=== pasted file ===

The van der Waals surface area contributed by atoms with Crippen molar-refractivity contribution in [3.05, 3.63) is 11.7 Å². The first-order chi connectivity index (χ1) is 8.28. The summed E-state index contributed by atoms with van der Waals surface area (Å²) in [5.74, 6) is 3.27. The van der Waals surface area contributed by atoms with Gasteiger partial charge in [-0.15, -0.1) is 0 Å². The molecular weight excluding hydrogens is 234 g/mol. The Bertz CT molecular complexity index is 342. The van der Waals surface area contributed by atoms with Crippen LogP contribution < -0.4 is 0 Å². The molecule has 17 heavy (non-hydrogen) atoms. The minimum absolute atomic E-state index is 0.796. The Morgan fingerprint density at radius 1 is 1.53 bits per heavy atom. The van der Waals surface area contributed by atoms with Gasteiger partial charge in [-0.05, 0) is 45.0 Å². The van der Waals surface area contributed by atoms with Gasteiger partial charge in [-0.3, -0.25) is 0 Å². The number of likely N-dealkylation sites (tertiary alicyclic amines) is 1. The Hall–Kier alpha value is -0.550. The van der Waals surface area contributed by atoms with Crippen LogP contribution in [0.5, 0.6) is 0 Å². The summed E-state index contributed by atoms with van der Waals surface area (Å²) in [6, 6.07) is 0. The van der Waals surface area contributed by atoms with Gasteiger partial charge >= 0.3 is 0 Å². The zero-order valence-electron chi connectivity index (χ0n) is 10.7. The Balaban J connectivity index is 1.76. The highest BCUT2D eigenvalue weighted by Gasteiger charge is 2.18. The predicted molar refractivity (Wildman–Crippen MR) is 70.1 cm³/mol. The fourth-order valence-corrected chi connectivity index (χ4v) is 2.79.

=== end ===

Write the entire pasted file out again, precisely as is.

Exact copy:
The van der Waals surface area contributed by atoms with Crippen molar-refractivity contribution in [3.05, 3.63) is 11.7 Å². The first-order chi connectivity index (χ1) is 8.28. The summed E-state index contributed by atoms with van der Waals surface area (Å²) in [5.74, 6) is 3.27. The van der Waals surface area contributed by atoms with Gasteiger partial charge in [-0.15, -0.1) is 0 Å². The molecular weight excluding hydrogens is 234 g/mol. The Bertz CT molecular complexity index is 342. The van der Waals surface area contributed by atoms with Crippen LogP contribution < -0.4 is 0 Å². The molecule has 17 heavy (non-hydrogen) atoms. The minimum absolute atomic E-state index is 0.796. The Morgan fingerprint density at radius 1 is 1.53 bits per heavy atom. The van der Waals surface area contributed by atoms with Gasteiger partial charge in [-0.05, 0) is 45.0 Å². The van der Waals surface area contributed by atoms with Gasteiger partial charge in [-0.3, -0.25) is 0 Å². The number of likely N-dealkylation sites (tertiary alicyclic amines) is 1. The Hall–Kier alpha value is -0.550. The van der Waals surface area contributed by atoms with Crippen LogP contribution in [0.5, 0.6) is 0 Å². The summed E-state index contributed by atoms with van der Waals surface area (Å²) in [6, 6.07) is 0. The van der Waals surface area contributed by atoms with Gasteiger partial charge >= 0.3 is 0 Å². The zero-order valence-electron chi connectivity index (χ0n) is 10.7. The Balaban J connectivity index is 1.76. The highest BCUT2D eigenvalue weighted by Gasteiger charge is 2.18. The predicted molar refractivity (Wildman–Crippen MR) is 70.1 cm³/mol. The fourth-order valence-corrected chi connectivity index (χ4v) is 2.79.